Guest column: Searching for light in dark times

Jathan Janove is an author, columnist, executive coach and organization consultant who has worked with various leaders and organizations in the Greater Portland Jewish community. During this difficult time, Jathan has been interviewing people about their lives, values and priorities. He adapted his questions from Arthur Aron's 36 questions. Several of those interviews have been published on 
Jathan felt his interview with Rabbi Shmuley Boteach would be of particular interest to readers of the Jewish Review.  


Rabbi Shmuley Boteach is a former client and current friend. He is the founder of the World Values Network and author of several bestselling books, including Kosher Sex. Recently, we caught up for a 10-question interview.
Given the choice of anyone, whom would you want as a dinner guest and what would you talk about?
Abraham Lincoln. I would ask him about the trials and challenges that he faced during the Civil War. How did he deal with generals who repeatedly let him down? How did he deal with the vicious criticism and attacks he received from every side including from within – “wounded in the house of one’s friends.”
I would want to know the role the Bible played in sustaining him, and why he felt preserving the Union was absolutely essential. I would also want to know how given the many sinful temptations for people in power, he resisted them, maintained his righteousness, and avoided corruption.
What’s something in your life for which you are grateful?
I thank G-d for my family, which I consider the highest blessing – my wife, children, grandchildren and extended family. I’m also grateful for my Jewish faith and possessing a Jewish worldview of life. 
If the current you could provide real-time advice to a younger you, what would it be?
Take time. Pace yourself. Don’t be in such a rush. 
What would you change about the way you were raised?
My parents would have found a way to stay together and not divorce. I think many of the books I’ve written and much of my work on marriage and relationships are the result of the trauma I experienced with my parents’ divorce. 
What’s a treasured memory?
At my bar mitzvah, I had an opportunity for a private conversation with the Lubavitcher Rebbe Menachem Mendel Schneerson. In his office, I stared into his blue eyes that were filled with compassion. He gave me his blessing and exhorted me to be a source of light for others. I will be forever grateful to the Rebbe for this moment.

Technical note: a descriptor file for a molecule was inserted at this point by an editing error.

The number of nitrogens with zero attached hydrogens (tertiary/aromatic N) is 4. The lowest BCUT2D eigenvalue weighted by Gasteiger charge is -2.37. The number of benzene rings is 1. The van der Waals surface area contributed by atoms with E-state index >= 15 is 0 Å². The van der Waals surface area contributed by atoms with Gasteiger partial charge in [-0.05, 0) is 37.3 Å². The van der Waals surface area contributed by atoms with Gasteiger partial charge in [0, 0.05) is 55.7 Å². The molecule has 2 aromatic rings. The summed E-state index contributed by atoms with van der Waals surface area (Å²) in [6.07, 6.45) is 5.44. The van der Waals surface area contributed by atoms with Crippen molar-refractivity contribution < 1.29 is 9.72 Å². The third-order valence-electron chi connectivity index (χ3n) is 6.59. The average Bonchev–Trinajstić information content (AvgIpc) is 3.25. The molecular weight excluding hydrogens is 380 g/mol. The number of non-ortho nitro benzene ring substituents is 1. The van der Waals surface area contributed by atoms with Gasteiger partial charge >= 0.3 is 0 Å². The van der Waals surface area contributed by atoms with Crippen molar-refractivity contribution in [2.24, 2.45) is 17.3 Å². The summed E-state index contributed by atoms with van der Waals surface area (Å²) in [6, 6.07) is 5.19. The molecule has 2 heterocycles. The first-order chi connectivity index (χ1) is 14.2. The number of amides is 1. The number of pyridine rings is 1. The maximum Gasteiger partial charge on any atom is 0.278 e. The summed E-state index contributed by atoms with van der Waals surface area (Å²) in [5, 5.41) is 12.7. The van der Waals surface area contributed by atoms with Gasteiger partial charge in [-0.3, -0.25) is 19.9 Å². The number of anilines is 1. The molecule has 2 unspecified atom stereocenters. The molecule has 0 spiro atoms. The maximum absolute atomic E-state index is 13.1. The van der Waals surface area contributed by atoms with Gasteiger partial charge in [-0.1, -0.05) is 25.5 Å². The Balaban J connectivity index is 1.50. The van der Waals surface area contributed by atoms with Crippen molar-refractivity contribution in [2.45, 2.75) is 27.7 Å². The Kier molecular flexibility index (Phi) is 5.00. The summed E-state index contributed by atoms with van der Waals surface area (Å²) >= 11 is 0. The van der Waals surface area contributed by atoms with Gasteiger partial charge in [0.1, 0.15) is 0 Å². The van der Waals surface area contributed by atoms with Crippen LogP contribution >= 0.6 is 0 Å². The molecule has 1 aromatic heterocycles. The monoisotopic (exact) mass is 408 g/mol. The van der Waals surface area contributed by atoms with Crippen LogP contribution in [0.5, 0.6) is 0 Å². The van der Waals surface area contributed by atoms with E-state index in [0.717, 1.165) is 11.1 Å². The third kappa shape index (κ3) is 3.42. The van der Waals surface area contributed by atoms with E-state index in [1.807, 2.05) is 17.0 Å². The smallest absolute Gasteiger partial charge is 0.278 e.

If you could say something to a deceased friend, relative or colleague, something unsaid during that person’s lifetime, what would it be?
It would be to my grandfather. He fought in the First World War and made a personal pilgrimage from Poland to the United States. Although he didn’t know it at the time, he saved us from the Holocaust.
I only knew him when he was very ill, and he died before my bar mitzvah. By all accounts, he was a remarkable man, a great man. If I had the opportunity, I would say “Grandfather, thank you.”
What’s an embarrassing moment in your life you’re willing to share?
After my book Kosher Sex became a bestseller, I was invited as a guest on a prominent Israeli talk show. Other guests included then candidate, and subsequently Prime Minister, Ehud Barak, and his wife. The host thought it would be funny to pepper them with sex-related questions from my book. When he asked the future Prime Minister and his wife if they were members of the “Mile High Club,” (sex on an airplane), they responded by laughing nervously and awkwardly. 
I was so embarrassed, I wanted to disappear!
Your house, containing everything you own, catches fire. After saving your loved ones and pets, you have time to safely make a final dash. What would you grab?
I would grab as many Jewish holy books as I could carry, especially a Chumash (The Five Books of Moses) that was used by the Rebbe. 
Is there something that you’ve dreamed of doing for a long time that you haven’t yet done?
I would like to travel to Antarctica. From pictures, I have admired its natural beauty. I’d love to experience it in person. 
What do you find spiritual in life?
I find many things spiritual: Prayer, reading from the Torah Scroll during Sabbath services, spending time with my wife, children and grandchildren. I also find it very spiritual to visit the grave of the Rebbe.


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